Dear L. A. Plume,
I moved to town a few years ago and my next door neighbor was my best friend until she moved away; now we never see each other and rarely talk. I keep wondering if it was something I did, or said, that I’m not aware of. How can I find out?
Well, the first thing you can do is just ask. There are all those quotes about relationships being for a reason, a season, or a lifetime, and that may be true. I’m also a fan of believing in relationships based on geography; it’s not uncommon that place is what bonds us at a particular time.
L. A. Plume
Is it okay to put the catsup or salad dressing bottle directly on the dinner table without even the benefit of a plate underneath? Or the carton of milk? We have just returned from my son and daughter-in-law’s home, where we spent a couple of days celebrating the birthday of one of our grandchildren. When they come to visit us, we have dinner, as we do every evening and did when our children were growing up, using the dining room table covered with place mats or a table cloth, fabric dinner napkins in silver napkin rings, and china. I don’t expect this from my daughter-in-law, as it just isn’t her style, but I think for a birthday party, it would be polite to evidence some of the niceties of entertaining.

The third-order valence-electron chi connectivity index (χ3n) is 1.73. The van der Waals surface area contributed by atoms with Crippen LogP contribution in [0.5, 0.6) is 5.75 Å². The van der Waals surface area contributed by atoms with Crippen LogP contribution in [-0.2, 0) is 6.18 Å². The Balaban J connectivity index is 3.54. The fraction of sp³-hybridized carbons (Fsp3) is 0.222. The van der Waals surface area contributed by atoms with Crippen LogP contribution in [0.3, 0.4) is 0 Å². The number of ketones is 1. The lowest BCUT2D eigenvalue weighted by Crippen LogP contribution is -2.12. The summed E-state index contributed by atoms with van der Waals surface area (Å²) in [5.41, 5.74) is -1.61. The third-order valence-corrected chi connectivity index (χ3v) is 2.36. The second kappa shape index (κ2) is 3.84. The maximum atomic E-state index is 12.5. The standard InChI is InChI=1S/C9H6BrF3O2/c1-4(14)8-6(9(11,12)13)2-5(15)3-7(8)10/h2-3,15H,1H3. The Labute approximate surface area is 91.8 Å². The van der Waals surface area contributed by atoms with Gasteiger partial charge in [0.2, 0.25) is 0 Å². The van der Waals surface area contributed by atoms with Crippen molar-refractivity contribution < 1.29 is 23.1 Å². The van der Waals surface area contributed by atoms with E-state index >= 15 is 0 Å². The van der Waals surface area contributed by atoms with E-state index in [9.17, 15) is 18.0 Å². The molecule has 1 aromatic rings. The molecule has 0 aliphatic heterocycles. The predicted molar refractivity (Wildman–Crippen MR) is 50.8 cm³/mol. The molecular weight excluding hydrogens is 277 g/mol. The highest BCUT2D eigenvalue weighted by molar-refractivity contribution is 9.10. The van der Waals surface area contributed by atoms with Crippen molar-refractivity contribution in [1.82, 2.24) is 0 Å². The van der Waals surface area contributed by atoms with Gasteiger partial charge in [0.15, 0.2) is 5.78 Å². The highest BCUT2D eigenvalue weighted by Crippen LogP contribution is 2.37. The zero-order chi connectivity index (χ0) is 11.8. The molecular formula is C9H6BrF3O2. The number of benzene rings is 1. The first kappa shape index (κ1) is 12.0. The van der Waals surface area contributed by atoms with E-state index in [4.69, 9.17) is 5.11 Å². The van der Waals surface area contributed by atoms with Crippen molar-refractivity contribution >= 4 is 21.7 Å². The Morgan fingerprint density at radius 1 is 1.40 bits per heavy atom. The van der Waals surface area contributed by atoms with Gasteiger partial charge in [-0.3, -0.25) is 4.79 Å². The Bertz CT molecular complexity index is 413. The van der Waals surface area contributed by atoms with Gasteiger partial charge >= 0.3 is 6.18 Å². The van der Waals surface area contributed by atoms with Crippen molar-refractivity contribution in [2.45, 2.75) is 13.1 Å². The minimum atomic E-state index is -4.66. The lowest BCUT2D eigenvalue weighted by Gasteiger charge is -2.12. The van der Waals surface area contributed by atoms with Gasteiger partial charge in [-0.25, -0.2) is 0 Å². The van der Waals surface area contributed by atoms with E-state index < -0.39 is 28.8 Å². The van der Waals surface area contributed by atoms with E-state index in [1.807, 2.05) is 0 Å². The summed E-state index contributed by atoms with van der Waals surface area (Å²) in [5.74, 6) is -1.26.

It could be worse; there could have been a bottle of bourbon in a paper bag on the table without a coaster underneath. One of these days, when you entertain your grandchildren in your home, you can indulge in teaching them how to set a party table. In the meanwhile just imagine that life is a picnic and can be enjoyed as such.